Langton’s Classification: a demand based view of Aussie wine quality

Wine advice, being an almost entirely subjective thing, tends to be a mire of opinion and opinionation. The track record and consistency of the critic count as much as those of the wines reviewed. There is, however, one objective view of quality: auction values over long periods of time.

Langton’s wine auctioneers have come up with their own classification of Australian wines, made public during the recent Penfold Red Wine Clinics. It was an entirely appropriate time, coinciding as it did with the release of a new vintage of Grange Hermitage, star performer of the Australian auction circuit.

Langton’s Classification of Distinguished Australian Wines groups wines according to performance in Australian auctions. In the words of Andrew Caillard, Langton’s Sydney manager, “the most important criteria for inclusion on this list are a minimum of ten years of vintage, and a consistent record on the auction market.”

Thirty four wines– twenty two reds, ten whites, and two fortifieds, spread over three categories…make the grade. And while we may all wade in with our two bits worth on the classification, it does, in some senses give a ‘pure’ market value. And particularly because it takes into account consistent performance over time regardless of vintage, it can claim some validity as a form guide of Australian producers.

On the other hand, promising and proven new comers are excluded. So we shouldn’t let it prejudice our views of the untried. As well, if we imagine the auction system as a giant sieve that never stops shaking, inevitably there’ll be casualties as some top wines tumble through.

Not surprisingly, Penfolds Grange Hermitage stands alone, the sole wine in Langton’s ‘outstanding A’ category. First made in 1951 on an experimental basis, Grange’s unique qualities became widely appreciated only in the 1960’s. It has since remained the most sought after auction wine.

The just-released 1987 vintage ($85 to $100 a bottle) demonstrates why. It’s inky deep in colour and the aroma and flavour assail the nose and palate in volumes. It hasn’t the fleshy richness of the 1986, but it makes up for that by being more in the classical Grange mould: intense, firm, and infinitely complex…a sure bet for the cellar.

Andrew Caillard tells me Grange is the first Australian wine drawing international buyers to Australian auctions. Almost half the bottles offered now go offshore. That certainly underpins the value of our only ‘first growth’. Its price resilience is remarkable considering how other wines have been devalued in this long, deep recession.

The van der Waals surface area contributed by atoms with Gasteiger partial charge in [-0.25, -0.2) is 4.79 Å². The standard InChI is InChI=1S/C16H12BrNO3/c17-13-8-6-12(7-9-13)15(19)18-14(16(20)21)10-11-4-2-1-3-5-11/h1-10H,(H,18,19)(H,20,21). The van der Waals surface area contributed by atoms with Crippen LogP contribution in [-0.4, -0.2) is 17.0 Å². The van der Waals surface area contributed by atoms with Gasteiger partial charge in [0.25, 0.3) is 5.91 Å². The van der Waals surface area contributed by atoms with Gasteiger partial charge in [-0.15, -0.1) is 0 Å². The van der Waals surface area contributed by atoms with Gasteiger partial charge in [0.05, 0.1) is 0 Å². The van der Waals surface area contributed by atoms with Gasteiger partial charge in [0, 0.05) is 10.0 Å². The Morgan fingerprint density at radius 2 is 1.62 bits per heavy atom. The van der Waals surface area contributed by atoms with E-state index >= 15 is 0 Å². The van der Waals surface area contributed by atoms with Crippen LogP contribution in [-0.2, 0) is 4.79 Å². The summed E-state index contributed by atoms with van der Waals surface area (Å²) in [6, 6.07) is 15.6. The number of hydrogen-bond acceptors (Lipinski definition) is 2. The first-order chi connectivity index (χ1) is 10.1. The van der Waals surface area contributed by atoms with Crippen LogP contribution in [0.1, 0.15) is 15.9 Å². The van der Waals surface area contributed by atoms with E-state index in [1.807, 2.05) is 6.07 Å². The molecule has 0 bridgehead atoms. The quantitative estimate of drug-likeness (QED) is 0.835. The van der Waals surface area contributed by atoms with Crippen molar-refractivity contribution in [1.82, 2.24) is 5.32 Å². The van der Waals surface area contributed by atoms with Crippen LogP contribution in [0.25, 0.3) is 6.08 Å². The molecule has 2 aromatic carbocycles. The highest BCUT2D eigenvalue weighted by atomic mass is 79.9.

Six red wines qualify for Langton’s ‘outstanding B’ category. South Australia contributes four and Victoria two.

Of the South Australians, two come from the Penfold Group: Penfolds Cabernet Sauvignon Bin 707 (a Coonawarra-Barossa blend with minor additions from other South Australian vineyards) and Wynns Coonawarra Estate John Riddoch Cabernet Sauvignon (100 per cent Coonawarra). Petaluma Coonawarra completes a trio from the great terra rossa. Henschke gets the fourth South Australian guernsey with Hill of Grace from the vineyard of that name in the hills to the east of the Barossa.

Both Victorian wines hail from the Yarra Valley: the elegant Mount Mary Cabernet and Yarra Yerring’S blockbuster Dry Red No.1.

Langton’s pack all other ‘distinguished’ wines into the ‘excellent’ category, all listed below:

‘Excellent’ whites: De Bortoli Botrytis Semillon (Griffith, NSW); Lakes Folly Chardonnay (Hunter Valley, NSW); Leeuwin Estate Chardonnay (Margaret River, WA); Mount Mary Chardonnay (Yarra Valley, Vic); Petaluma Chardonnay (Adelaide Hills, SA); Pipers Brook Chardonnay (Launceston, Tas); Petaluma Rhine Riesling (Clare Valley, SA); Rothbury Estate Individual Paddock Semillon (Hunter Valley, NSW); Tyrells Hunter River Riesling Vat 1 (Hunter Valley, NSW); and Tyrells Chardonnay Vat 47 (Hunter Valley, NSW),

‘Excellent’ reds: Brokenwood ‘Graveyard’ Hermitage (Hunter Valley, NSW); Cape Mentelle Cabernet Sauvignon (Margaret River, WA); Henschke ‘Cyril Henschke’ Cabernet Sauvignon (Eden Valley area, SA); Henschke Mount Edelstone (Eden Valley area, SA); Lakes Folly Cabernet (Hunter Valley, NSW); Lindemans Limestone Ridge Shiraz Cabernet (Coonawarra, SA); Lindemans St George Cabernet (Coonawarra, SA); Moss Wood Cabernet Sauvignon (Margaret River, WA); Mount Mary Pinot Noir (Yarra Valley, SA); Penfolds St Henri (multi-district blend, SA); Redbank Sally’s Paddock (Vic); Virgin Hills Dry Red (Keyneton, Vic); Wolf Blass Black Label (multi-district blend, SA); and Yarra Yerring Dry Red No.2 and Pinot Noir (Yarra Valley, Vic).

‘Excellent’ fortifieds: Chateau Reynella Vintage Port and Hardys Vintage Port.

Copyright © Chris Shanahan 1992 & 2007

Be Sociable, Share!